The Value of Time and Timing in Negotiations

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Time and timing are critical components of every negotiation. When time is on your side, you can wait out your objectives, test out different strategies, explore alternative outcomes, and clarify your goals. And the right timing is a gift. Sometimes the passage of time allows circumstances to align so that your goals are either the only outcome or the best possible outcome for your negotiation counterpart. At that point, negotiation becomes unnecessary, as agreement is all but guaranteed. Sometimes, however, you have to consciously create the time you need to achieve your purpose.

Being a parent is a constant reminder of the importance of time in a negotiation. Kids always know when you are in a hurry and rushing to get out the door. They can transform each task needed to leave the house—getting dressed, brushing teeth, brushing hair, eating breakfast, getting coats and shoes on—into a separate and frustrating negotiation.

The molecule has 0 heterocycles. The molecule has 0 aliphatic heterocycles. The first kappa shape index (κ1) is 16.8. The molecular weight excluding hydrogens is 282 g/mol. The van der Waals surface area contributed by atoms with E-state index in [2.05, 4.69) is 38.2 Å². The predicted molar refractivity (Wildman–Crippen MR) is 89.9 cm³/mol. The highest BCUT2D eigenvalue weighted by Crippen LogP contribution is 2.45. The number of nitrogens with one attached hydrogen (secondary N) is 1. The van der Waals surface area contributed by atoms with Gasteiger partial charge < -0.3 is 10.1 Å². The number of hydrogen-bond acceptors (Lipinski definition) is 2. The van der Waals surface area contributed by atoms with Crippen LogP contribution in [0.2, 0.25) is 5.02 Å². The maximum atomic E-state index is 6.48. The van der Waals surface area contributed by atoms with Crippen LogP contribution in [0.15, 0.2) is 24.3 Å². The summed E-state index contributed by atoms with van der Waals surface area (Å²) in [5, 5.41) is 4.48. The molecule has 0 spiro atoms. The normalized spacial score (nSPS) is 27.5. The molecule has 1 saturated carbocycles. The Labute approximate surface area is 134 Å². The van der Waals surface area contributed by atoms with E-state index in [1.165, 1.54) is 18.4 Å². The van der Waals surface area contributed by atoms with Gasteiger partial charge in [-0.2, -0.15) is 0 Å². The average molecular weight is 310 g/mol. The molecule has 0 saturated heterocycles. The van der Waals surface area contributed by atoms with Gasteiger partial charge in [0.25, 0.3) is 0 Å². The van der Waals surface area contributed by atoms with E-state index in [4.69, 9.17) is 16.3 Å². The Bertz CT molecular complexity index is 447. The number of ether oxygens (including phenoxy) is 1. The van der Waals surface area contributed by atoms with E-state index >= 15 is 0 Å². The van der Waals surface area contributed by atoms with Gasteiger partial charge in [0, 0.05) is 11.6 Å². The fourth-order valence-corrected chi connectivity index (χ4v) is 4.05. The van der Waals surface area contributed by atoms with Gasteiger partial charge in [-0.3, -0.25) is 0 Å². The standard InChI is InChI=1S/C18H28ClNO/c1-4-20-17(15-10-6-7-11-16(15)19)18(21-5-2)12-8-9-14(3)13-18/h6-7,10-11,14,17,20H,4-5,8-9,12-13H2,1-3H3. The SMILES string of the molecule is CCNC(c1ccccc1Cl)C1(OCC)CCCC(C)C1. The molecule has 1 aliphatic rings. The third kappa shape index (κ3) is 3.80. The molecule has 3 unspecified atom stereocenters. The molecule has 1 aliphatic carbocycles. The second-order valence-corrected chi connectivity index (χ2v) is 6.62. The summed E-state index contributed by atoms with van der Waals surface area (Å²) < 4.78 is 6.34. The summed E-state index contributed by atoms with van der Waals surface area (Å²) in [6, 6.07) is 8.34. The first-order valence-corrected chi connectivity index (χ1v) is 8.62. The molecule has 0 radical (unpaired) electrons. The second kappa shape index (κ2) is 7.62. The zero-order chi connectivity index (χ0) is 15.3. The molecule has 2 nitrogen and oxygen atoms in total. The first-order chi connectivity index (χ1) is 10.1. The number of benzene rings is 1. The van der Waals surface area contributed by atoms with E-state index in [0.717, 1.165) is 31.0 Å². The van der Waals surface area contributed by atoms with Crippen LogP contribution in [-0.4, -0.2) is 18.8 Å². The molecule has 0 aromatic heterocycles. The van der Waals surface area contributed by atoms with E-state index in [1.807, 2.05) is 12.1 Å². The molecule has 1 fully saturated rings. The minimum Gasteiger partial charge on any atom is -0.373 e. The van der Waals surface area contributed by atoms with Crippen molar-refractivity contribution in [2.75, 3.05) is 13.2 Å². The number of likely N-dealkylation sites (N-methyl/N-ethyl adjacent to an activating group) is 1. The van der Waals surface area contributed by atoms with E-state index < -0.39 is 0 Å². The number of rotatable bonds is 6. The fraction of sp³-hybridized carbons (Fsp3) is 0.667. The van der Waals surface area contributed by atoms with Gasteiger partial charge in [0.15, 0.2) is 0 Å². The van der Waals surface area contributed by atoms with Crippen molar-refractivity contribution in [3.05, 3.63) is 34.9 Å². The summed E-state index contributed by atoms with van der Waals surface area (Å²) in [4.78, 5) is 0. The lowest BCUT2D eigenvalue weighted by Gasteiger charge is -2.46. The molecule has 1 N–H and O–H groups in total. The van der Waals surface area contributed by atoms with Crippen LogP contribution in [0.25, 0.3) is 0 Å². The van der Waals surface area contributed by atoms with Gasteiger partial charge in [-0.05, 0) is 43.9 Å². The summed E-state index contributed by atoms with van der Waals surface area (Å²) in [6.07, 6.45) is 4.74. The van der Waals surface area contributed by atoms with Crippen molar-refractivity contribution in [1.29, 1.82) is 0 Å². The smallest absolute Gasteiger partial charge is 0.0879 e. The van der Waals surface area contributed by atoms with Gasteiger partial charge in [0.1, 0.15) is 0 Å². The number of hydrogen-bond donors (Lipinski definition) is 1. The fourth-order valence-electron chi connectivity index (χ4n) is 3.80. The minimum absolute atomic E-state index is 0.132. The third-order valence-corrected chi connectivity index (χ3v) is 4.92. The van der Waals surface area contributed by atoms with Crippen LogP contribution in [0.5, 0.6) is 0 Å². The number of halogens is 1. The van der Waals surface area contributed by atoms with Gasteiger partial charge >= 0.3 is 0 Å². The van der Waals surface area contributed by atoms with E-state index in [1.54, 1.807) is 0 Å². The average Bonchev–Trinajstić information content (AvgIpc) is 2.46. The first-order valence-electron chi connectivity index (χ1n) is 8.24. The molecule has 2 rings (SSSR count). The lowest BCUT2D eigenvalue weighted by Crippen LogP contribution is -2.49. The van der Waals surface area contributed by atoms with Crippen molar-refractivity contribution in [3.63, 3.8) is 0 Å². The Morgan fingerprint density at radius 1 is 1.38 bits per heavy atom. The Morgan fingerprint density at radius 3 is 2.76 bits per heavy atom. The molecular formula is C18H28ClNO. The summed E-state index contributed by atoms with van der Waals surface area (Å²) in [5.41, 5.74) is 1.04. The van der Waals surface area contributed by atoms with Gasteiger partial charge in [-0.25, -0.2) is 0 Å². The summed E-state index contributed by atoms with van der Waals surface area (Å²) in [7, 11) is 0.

When time is on my side, I react calmly. When time is rushed, I struggle not to either give in or flip out. And the less time I have, the more difficult it is to take a deep breath and refrain from capitulating or losing it. It’s ironic because both options are essentially negotiating against myself. Both responses cause pain and frustration. It’s less emotional and severe at work than at home, but just as frustrating when I’m in a hurry and not getting what I want immediately.

I was reminded by my youngest daughter this morning about how important time is in a negotiation. I was in a hurry to get out the door and she was having a tantrum. I’m practiced enough to know that responding in kind gets me nowhere. Instead, I firmly state my position, give her a hug, and take five deep breaths. And then I wait. Sometimes more breaths are required. This time, she grabs her shoes and jacket and brings me my shoes. We were five minutes late so, like any good negotiation, we both lost a little.

I can’t use hugs with opposing counsel. And you definitely should not use hugs with your boss. But you can use time crunches to your advantage. Staying calm and firm can be powerful in a negotiation. Having the stamina and wherewithal to stay calm when your negotiation counterpart goes nuclear gives space for your counterpart to reflect on (and maybe even feel embarrassed about) their response.

The key is to not let time become your enemy, even when it feels like it is nothing but your enemy. Wait out the frustration. Make time your friend. And, if you can, pass the time crunch to the other side of the table. Great timing is sometimes serendipitous, but more often consciously created.